A lot has transpired since I started writing for this series back in January (and since I actually started writing this post at the end of March). And I’m not just talking about the announcement that Mode was named part of the class of 2020 for induction into the Rock and Roll Hall of Fame, though that ceremony has been delayed now until the end of the year. You might have also heard talk about this thing called COVID-19 and the havoc it is wreaking on what we have all come to know as our ‘normal lives’. Indeed, the pandemic likely had a huge impact on whatever plans the three remaining members of Depeche Mode were hatching to celebrate this year, much as it has for musicians the world over, whether it be album releases or tours or music festival appearances. Everything ‘normal’ has pretty much ground to a halt and our purveyors of music have had to find innovative ways, mostly via social media, to stay creative and relevant. My own personal celebration of Mode’s 40 years can still continue, as it must, albeit perhaps at a slower pace than I was planning.

I mentioned in passing back in January that my first real introduction to the band came by way of “Personal Jesus”. It was released as a single in 1989 and appeared on their 1990 album “Violator”. If you’ve gone back to check, you’ll notice that the song didn’t appear in my 1980s top five and that’s because I’ve always lumped it in with their 90s output, so (*spoiler alert*) don’t be surprised to see it below. “Violator” really blew things wide open for Depeche Mode, continuing the work of exposing them to a worldwide market that “Music for the masses” and its ensuing tour began. They would only go on to release two more albums in the 90s but each were, if not as iconic as “Violator”, at least tremendously successful and continued to build on the momentum from the album before.

I had become a serious fan in the years between the releases of “Violator” and “Songs of faith and devotion” and I distinctly remember the first time I heard anything new from the latter album. That’s right, a certain song came on the radio while I was working kitchen at the King Street Bar & Grill. From the very first blood curdling screech and the bluesy guitar riff, I knew things were heading in a very different direction for Depeche Mode. And then I saw photos in the music magazines of frontman Dave Gahan, the long hair, beard, and tattoos, and read the stories of his relocation to Los Angeles, the drug use and near death experiences. I saw the band live for the first and only time in the summer of 1994 while they were touring that album at Kingswood Music Theatre. Incidentally, it was the first of many concerts that I would see with my wife Victoria, back when we just kids and didn’t know what life had in store for us, so it was a pretty special show for us both.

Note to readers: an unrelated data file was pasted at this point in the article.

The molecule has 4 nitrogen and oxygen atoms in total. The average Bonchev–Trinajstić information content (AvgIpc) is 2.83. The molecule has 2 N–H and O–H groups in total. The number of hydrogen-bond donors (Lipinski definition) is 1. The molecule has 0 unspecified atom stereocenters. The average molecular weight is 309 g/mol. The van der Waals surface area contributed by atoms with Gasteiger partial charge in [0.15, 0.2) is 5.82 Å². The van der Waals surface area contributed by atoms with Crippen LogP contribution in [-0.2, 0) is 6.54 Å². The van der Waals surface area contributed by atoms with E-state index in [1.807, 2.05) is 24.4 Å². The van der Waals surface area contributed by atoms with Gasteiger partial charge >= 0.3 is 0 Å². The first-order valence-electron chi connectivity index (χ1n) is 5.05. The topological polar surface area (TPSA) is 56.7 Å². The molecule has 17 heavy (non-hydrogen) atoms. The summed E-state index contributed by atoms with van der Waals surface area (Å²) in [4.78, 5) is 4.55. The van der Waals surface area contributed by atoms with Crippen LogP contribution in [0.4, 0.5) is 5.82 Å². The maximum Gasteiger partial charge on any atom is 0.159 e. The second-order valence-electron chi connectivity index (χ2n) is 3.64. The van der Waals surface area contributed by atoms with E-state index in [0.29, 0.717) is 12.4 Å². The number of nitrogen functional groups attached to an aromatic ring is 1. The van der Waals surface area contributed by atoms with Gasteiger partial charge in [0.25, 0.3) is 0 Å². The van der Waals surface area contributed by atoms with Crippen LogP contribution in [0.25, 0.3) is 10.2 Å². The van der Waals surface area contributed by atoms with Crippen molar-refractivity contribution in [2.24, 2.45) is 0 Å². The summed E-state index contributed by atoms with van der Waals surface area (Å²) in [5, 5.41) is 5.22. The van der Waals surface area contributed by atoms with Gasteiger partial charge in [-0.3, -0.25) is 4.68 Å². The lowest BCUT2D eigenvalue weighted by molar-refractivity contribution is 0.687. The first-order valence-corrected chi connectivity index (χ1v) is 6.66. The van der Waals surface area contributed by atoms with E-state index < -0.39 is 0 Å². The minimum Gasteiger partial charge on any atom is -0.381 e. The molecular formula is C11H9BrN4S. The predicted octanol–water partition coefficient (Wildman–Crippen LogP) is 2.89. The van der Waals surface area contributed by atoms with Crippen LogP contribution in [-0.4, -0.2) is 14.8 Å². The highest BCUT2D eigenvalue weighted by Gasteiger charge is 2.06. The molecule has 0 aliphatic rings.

Multi-instrumentalist and one of the principal songwriters, Alan Wilder left the group the year after that concert, making the quartet a trio, and leaving a lot of question marks in all of our minds. The biggest one for me was would there ever be another Depeche Mode album. That question was answered in the affirmative in the spring of 1997, a great year for music in my humble opinion, with the release of “Ultra”. And though my tastes had moved on and Mode weren’t as near to my heart at that point, the album drew me in nonetheless and featured some very excellent music.

So yeah, Mode in the nineties, only three albums, but some very excellent tunes and many of them are a big part of my memories from that time. Let’s go.

The top five:

#5: Barrel of a gun (from “Ultra”, 1997)

I will forever associate this song with the night my wife and I officially celebrate as the night we got together as a couple after a few years of friendship. Even though the song wasn’t released as a single in North America until the end of the following month, I swear that we heard “Bullet of a gun” on the radio as part of a new music preview driving home from the coffee shop Victoria brought me to, planning to break up with me, a funny thought considering we weren’t yet a proper couple. Instead, I convinced her that we should give it an honest try. I remember taking this song as a sign, given that we had seen Depeche Mode live together, two years prior. Though had I gotten a closer listen to the lyrics at the time, I might not have thought the omen a good one. Frontman David Gahan felt as though Martin Gore had written it about him and his struggles at the time, the drugs that had him “staring down the barrel of a gun”. The track was the first single since Alan Wilder had left them a few years earlier and had their fans breathing a sigh of relief. It was dark, electronic, industrial, sexy, sleek, and undeniably, Depeche Mode.

#4: Waiting for the night (from “Violator”, 1990)